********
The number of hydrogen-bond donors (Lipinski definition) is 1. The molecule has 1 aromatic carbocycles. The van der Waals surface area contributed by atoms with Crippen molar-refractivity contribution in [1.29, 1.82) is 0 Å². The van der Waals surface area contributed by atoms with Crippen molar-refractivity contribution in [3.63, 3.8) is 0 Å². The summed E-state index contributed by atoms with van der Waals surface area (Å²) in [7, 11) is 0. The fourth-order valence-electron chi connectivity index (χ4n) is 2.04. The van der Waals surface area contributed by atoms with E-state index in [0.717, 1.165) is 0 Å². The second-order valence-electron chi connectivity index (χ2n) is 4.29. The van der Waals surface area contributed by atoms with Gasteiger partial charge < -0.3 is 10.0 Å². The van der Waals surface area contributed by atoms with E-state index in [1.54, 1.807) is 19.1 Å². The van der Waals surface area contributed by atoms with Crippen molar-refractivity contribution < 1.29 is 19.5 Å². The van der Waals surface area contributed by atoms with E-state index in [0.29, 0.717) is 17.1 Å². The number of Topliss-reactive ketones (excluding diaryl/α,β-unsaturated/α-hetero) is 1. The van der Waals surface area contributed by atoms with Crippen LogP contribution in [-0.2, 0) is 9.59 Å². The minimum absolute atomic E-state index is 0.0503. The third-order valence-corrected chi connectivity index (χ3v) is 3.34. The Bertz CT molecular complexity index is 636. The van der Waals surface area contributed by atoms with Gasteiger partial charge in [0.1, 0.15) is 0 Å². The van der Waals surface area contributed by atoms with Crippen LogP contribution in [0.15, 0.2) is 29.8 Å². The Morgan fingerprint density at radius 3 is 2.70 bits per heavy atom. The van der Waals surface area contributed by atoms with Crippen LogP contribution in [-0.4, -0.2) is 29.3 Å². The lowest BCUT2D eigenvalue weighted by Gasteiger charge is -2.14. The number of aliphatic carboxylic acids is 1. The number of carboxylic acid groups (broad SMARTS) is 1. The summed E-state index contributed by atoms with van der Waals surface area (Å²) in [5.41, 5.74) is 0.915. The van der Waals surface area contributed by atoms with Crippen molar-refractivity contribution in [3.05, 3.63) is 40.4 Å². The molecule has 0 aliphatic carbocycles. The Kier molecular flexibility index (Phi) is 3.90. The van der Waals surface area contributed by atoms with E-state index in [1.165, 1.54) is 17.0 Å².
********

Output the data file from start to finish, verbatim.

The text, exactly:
The number of hydrogen-bond donors (Lipinski definition) is 1. The molecule has 1 aromatic carbocycles. The van der Waals surface area contributed by atoms with Crippen molar-refractivity contribution in [1.29, 1.82) is 0 Å². The van der Waals surface area contributed by atoms with Crippen molar-refractivity contribution in [3.63, 3.8) is 0 Å². The summed E-state index contributed by atoms with van der Waals surface area (Å²) in [7, 11) is 0. The fourth-order valence-electron chi connectivity index (χ4n) is 2.04. The van der Waals surface area contributed by atoms with E-state index in [0.717, 1.165) is 0 Å². The second-order valence-electron chi connectivity index (χ2n) is 4.29. The van der Waals surface area contributed by atoms with Gasteiger partial charge < -0.3 is 10.0 Å². The van der Waals surface area contributed by atoms with E-state index in [1.54, 1.807) is 19.1 Å². The van der Waals surface area contributed by atoms with Crippen molar-refractivity contribution < 1.29 is 19.5 Å². The van der Waals surface area contributed by atoms with E-state index in [0.29, 0.717) is 17.1 Å². The number of Topliss-reactive ketones (excluding diaryl/α,β-unsaturated/α-hetero) is 1. The van der Waals surface area contributed by atoms with Crippen LogP contribution in [-0.2, 0) is 9.59 Å². The minimum absolute atomic E-state index is 0.0503. The third-order valence-corrected chi connectivity index (χ3v) is 3.34. The Bertz CT molecular complexity index is 636. The van der Waals surface area contributed by atoms with Gasteiger partial charge in [0.1, 0.15) is 0 Å². The van der Waals surface area contributed by atoms with Crippen LogP contribution in [0.15, 0.2) is 29.8 Å². The Morgan fingerprint density at radius 3 is 2.70 bits per heavy atom. The van der Waals surface area contributed by atoms with Crippen LogP contribution in [-0.4, -0.2) is 29.3 Å². The lowest BCUT2D eigenvalue weighted by Gasteiger charge is -2.14. The number of aliphatic carboxylic acids is 1. The number of carboxylic acid groups (broad SMARTS) is 1. The summed E-state index contributed by atoms with van der Waals surface area (Å²) in [5.41, 5.74) is 0.915. The van der Waals surface area contributed by atoms with Crippen molar-refractivity contribution in [3.05, 3.63) is 40.4 Å². The molecule has 0 aliphatic carbocycles. The Kier molecular flexibility index (Phi) is 3.90. The van der Waals surface area contributed by atoms with E-state index in [1.165, 1.54) is 17.0 Å².